Blood and Stone, Sakara
Shamanism isn’t pretty; it’s beautiful, with the depths, pain, heights and joys of rebirth. Similarly the debut album of Laura Sakara Marshall, shamanic practitioner and vocalist, isn’t just good; it’s inspiringly powerful.
Sakara has a strong haunting voice which is reminiscent at times of Siouxsie Sioux and at times of Kate Bush, but mostly her voice is originally unique and amazingly versatile suiting the gothic rock style of her music together with a hint of the mystical, perfectly. This expressive combination of musical style and voice together with some powerful guitar riffs, atmospheric effects and rock and shamanic tribal beats on the drums makes Blood and Stone unique and undeniably my favourite music CD of the year. Indeed once I got hold of this CD I enjoyed it so much I kept forgetting to stop simply listening to it and get down to actually writing a review!
The first track “Bleed” tells of the darkly dramatic side of love. This is followed by “Rise”, Shakara’s call to the Ancestors, which is beautifully expressive going from the guttural to evocative haunting tones: “Rise Goddess. Rise. Bring back the dead. Rise Ancestors”. Rise then moves into a starkly spoken adaption of the Cree Prophecy “Only after the last tree has been cut down …” “Join You”, the third track is a beautifully haunting song of loss that moves into some wonderful guitar riffs. “By My Side” is slightly different, maybe slightly more commercial, and then you are taken into “She of the Throne”, an epic track which changes from dark whispers to soaring strength and which will resonate with many who have experience of working in the Otherworld: “black wings she wraps around me and I am no longer alone”. A journey into the underworld, “She of the Throne” evokes perfectly the complexity of the journey. “Ishtar” is a shamanic tale of rebirth many practitioners will recognise; ‘as I die she kisses me softly’, perfectly expressing in lyrics, voice and music the dark sweet depths of shamanic rebirth. “Earth Song” is described as containing channelled lyrics and is amazingly beautiful. The opening of this track brings with it a vision of the earth in its entirety and takes you on a journey which is hauntingly sad, yet hopeful. This leads perfectly to “Two Wolves”, a wonderful contemporary mix of Sakara singing a gently rocky tune with lots of wolf howling. Wonderful!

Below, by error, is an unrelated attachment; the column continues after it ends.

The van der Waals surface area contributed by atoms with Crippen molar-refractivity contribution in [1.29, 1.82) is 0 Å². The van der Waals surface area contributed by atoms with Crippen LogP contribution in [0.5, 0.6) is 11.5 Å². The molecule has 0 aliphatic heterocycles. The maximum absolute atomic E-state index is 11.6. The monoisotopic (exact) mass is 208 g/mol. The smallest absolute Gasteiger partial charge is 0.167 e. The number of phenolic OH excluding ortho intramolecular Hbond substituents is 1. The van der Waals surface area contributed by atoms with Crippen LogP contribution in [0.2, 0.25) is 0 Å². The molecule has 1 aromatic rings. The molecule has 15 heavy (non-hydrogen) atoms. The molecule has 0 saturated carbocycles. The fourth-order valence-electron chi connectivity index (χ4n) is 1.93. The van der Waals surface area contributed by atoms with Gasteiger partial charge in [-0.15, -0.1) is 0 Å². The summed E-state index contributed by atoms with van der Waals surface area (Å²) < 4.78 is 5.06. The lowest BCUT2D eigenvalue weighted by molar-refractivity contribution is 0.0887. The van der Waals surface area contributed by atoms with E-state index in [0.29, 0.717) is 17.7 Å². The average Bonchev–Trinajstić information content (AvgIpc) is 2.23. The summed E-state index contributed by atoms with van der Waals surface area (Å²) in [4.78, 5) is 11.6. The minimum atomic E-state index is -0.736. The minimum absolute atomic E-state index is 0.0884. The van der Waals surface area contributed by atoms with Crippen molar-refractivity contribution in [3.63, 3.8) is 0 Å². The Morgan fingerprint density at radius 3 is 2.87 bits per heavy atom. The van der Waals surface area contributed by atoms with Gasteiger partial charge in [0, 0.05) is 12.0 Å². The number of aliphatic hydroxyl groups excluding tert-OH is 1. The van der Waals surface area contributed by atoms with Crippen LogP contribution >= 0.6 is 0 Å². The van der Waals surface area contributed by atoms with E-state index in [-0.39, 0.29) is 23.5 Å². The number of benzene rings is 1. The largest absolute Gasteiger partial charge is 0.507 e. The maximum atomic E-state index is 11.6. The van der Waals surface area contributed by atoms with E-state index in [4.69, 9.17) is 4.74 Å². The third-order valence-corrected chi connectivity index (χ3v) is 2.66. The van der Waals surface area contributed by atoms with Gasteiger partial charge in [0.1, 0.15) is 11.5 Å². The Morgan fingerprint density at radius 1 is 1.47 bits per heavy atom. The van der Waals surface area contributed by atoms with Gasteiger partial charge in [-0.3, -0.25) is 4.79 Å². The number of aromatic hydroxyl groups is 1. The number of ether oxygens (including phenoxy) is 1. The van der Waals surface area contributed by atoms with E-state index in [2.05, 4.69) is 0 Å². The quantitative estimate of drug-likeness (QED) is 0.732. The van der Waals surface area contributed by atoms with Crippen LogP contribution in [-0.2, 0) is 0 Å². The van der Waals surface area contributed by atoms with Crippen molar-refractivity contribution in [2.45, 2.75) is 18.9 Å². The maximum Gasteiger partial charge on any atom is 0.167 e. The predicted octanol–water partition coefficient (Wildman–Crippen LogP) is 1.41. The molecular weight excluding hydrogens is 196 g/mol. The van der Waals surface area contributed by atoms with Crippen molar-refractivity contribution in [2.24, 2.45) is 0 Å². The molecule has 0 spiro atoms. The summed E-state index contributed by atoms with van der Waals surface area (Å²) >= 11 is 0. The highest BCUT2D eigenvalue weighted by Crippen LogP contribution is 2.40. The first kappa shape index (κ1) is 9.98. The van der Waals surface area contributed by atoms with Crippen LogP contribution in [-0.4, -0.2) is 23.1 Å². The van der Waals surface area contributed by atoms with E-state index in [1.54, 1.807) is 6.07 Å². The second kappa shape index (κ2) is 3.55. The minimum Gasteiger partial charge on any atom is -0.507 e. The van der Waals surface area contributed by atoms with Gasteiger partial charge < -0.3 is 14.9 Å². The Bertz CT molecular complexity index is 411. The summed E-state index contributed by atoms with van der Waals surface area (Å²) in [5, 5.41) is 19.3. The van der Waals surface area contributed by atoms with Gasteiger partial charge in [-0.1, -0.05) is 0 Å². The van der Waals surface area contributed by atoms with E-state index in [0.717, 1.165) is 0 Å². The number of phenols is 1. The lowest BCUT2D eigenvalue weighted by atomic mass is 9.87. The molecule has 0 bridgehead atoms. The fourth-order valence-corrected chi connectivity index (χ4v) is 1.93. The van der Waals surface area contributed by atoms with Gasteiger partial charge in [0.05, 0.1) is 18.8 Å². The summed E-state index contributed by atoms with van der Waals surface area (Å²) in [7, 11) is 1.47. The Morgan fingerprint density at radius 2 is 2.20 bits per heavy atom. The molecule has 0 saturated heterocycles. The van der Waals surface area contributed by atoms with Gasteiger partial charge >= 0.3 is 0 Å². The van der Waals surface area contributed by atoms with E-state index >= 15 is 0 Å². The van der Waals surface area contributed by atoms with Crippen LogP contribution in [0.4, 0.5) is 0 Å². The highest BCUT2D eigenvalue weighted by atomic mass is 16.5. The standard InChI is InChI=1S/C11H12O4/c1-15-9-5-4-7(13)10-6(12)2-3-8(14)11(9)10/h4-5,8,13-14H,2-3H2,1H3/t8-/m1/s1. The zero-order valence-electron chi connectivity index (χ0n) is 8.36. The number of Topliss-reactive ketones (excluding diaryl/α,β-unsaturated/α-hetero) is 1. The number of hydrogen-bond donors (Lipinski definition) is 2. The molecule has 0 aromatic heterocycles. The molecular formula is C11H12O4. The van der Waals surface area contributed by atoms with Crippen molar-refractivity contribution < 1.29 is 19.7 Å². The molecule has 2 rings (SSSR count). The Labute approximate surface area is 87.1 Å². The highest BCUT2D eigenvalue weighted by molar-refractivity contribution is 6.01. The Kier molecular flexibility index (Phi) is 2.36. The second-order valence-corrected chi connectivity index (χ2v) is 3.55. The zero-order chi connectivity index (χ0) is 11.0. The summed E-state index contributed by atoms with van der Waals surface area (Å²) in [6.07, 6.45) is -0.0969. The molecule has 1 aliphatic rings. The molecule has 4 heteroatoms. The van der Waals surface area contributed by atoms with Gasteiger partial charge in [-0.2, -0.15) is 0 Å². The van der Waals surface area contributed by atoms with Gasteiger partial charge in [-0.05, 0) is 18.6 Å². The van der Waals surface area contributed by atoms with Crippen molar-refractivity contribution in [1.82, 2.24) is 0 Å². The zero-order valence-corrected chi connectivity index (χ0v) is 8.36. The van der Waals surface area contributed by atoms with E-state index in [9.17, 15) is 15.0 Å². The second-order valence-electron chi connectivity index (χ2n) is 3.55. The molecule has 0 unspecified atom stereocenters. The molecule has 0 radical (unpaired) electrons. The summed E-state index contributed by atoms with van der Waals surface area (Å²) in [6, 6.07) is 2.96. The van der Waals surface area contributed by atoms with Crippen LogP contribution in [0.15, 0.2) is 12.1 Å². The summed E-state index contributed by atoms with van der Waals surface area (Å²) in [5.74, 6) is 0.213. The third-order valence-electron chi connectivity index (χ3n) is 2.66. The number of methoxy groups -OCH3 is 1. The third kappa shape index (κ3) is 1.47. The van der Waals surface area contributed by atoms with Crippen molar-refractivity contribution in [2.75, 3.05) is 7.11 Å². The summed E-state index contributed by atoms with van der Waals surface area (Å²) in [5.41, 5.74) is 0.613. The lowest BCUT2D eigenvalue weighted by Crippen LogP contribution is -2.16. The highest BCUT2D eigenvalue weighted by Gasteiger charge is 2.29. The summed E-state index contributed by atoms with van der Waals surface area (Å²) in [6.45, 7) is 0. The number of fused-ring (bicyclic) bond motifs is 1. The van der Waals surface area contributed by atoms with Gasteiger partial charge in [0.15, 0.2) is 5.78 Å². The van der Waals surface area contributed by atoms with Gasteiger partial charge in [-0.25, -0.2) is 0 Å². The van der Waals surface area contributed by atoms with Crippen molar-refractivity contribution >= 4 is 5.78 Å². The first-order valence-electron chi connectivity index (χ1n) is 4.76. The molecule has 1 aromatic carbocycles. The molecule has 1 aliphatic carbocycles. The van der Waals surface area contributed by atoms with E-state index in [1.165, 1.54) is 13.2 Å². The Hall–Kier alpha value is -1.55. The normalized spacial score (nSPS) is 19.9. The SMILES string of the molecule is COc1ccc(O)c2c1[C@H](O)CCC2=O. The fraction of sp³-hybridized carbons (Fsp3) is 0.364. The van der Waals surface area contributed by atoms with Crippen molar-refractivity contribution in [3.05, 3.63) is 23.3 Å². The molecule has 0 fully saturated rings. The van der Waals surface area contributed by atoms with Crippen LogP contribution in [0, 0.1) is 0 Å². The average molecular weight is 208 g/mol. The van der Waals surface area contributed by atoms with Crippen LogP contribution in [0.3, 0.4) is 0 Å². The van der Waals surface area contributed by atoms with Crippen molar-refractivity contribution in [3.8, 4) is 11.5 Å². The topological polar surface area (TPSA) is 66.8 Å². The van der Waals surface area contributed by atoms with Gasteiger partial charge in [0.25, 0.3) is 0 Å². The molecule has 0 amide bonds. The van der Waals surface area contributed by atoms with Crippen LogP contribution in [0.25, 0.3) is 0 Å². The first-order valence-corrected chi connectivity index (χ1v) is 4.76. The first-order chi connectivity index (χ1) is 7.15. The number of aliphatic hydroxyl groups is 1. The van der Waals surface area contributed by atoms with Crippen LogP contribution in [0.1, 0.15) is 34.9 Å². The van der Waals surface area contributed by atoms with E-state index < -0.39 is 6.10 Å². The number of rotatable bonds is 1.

This leads to the final two tracks about which my notes say:
“Soul Loss” Yes! A rock version telling the tale of soul loss to driving rock and great drum beats!
“Kunoichi” – fight sexism with a kunoichi. She’ll take you down! Brilliant!
I cannot think of a better articulation of my enthusiasm for these tracks than leaving the notes verbatim. (Note: Kunoichi is the only track on the CD which contains swear words).
Highly recommended and I’m looking forward to the next CD from Sakara.
Blood and Stone was reviewed by June Kent, editor of Indie Shaman magazine
Blood and Stone, Sakara, Ravenheart Music 2011.
For more information visit Sakara’s Facebook page